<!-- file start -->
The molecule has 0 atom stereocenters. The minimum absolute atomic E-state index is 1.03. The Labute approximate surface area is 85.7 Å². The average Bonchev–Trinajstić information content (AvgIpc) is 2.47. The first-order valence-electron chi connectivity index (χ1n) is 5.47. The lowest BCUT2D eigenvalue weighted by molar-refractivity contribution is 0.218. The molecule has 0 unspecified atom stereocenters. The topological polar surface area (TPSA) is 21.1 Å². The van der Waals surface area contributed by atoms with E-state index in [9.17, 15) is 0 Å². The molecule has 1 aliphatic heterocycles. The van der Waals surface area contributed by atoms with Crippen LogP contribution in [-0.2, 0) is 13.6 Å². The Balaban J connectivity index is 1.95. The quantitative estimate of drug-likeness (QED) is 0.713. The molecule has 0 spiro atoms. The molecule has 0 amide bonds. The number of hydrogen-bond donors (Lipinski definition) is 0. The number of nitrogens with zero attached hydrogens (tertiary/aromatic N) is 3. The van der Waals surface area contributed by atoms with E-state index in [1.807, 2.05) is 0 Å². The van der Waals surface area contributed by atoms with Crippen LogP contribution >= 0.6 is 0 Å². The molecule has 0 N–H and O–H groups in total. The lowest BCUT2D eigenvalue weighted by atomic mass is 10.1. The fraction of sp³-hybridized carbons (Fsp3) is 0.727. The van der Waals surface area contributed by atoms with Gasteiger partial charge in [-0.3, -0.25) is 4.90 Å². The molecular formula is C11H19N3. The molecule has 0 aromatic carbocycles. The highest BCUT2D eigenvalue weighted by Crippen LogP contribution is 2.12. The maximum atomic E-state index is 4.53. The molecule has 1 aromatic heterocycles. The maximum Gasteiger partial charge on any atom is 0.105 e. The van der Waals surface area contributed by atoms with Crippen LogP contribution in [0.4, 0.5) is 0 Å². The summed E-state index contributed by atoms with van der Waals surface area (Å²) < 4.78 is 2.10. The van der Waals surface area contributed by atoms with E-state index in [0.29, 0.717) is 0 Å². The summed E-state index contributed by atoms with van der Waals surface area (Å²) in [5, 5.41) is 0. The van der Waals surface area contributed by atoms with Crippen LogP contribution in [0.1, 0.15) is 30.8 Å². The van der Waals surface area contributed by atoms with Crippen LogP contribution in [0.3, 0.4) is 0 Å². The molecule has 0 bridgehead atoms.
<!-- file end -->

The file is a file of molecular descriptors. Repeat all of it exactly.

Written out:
The molecule has 0 atom stereocenters. The minimum absolute atomic E-state index is 1.03. The Labute approximate surface area is 85.7 Å². The average Bonchev–Trinajstić information content (AvgIpc) is 2.47. The first-order valence-electron chi connectivity index (χ1n) is 5.47. The lowest BCUT2D eigenvalue weighted by molar-refractivity contribution is 0.218. The molecule has 0 unspecified atom stereocenters. The topological polar surface area (TPSA) is 21.1 Å². The van der Waals surface area contributed by atoms with E-state index in [9.17, 15) is 0 Å². The molecule has 1 aliphatic heterocycles. The van der Waals surface area contributed by atoms with Crippen LogP contribution in [-0.2, 0) is 13.6 Å². The Balaban J connectivity index is 1.95. The quantitative estimate of drug-likeness (QED) is 0.713. The molecule has 0 spiro atoms. The molecule has 0 amide bonds. The number of hydrogen-bond donors (Lipinski definition) is 0. The number of nitrogens with zero attached hydrogens (tertiary/aromatic N) is 3. The van der Waals surface area contributed by atoms with E-state index in [1.807, 2.05) is 0 Å². The van der Waals surface area contributed by atoms with Crippen LogP contribution >= 0.6 is 0 Å². The molecule has 0 N–H and O–H groups in total. The lowest BCUT2D eigenvalue weighted by atomic mass is 10.1. The fraction of sp³-hybridized carbons (Fsp3) is 0.727. The van der Waals surface area contributed by atoms with Gasteiger partial charge in [-0.3, -0.25) is 4.90 Å². The molecular formula is C11H19N3. The molecule has 0 aromatic carbocycles. The highest BCUT2D eigenvalue weighted by Crippen LogP contribution is 2.12. The maximum atomic E-state index is 4.53. The molecule has 1 aromatic heterocycles. The maximum Gasteiger partial charge on any atom is 0.105 e. The van der Waals surface area contributed by atoms with Crippen LogP contribution in [0.4, 0.5) is 0 Å². The summed E-state index contributed by atoms with van der Waals surface area (Å²) < 4.78 is 2.10. The van der Waals surface area contributed by atoms with E-state index in [0.29, 0.717) is 0 Å². The summed E-state index contributed by atoms with van der Waals surface area (Å²) in [5, 5.41) is 0. The van der Waals surface area contributed by atoms with Crippen LogP contribution in [0.1, 0.15) is 30.8 Å². The van der Waals surface area contributed by atoms with Crippen LogP contribution in [0.3, 0.4) is 0 Å². The molecule has 0 bridgehead atoms.